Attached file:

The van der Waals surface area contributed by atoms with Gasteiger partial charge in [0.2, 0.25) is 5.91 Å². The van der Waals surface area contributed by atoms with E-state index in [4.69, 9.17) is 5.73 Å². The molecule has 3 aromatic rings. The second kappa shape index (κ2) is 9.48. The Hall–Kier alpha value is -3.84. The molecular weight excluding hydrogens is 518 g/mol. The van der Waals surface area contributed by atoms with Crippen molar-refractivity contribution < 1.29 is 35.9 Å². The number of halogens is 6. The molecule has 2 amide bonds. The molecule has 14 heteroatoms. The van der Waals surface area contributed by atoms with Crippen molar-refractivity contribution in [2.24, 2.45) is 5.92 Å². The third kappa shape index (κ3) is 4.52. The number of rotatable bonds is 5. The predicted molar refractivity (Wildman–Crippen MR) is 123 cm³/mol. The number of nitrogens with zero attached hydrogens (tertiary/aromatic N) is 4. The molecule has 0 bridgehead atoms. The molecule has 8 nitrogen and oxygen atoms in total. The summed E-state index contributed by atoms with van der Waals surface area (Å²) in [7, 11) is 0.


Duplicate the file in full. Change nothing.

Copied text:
The van der Waals surface area contributed by atoms with Gasteiger partial charge in [0.2, 0.25) is 5.91 Å². The van der Waals surface area contributed by atoms with E-state index in [4.69, 9.17) is 5.73 Å². The molecule has 3 aromatic rings. The second kappa shape index (κ2) is 9.48. The Hall–Kier alpha value is -3.84. The molecular weight excluding hydrogens is 518 g/mol. The van der Waals surface area contributed by atoms with Crippen molar-refractivity contribution < 1.29 is 35.9 Å². The number of halogens is 6. The molecule has 2 amide bonds. The molecule has 14 heteroatoms. The van der Waals surface area contributed by atoms with Crippen molar-refractivity contribution in [2.24, 2.45) is 5.92 Å². The third kappa shape index (κ3) is 4.52. The number of rotatable bonds is 5. The predicted molar refractivity (Wildman–Crippen MR) is 123 cm³/mol. The number of nitrogens with zero attached hydrogens (tertiary/aromatic N) is 4. The molecule has 0 bridgehead atoms. The molecule has 8 nitrogen and oxygen atoms in total. The summed E-state index contributed by atoms with van der Waals surface area (Å²) in [7, 11) is 0.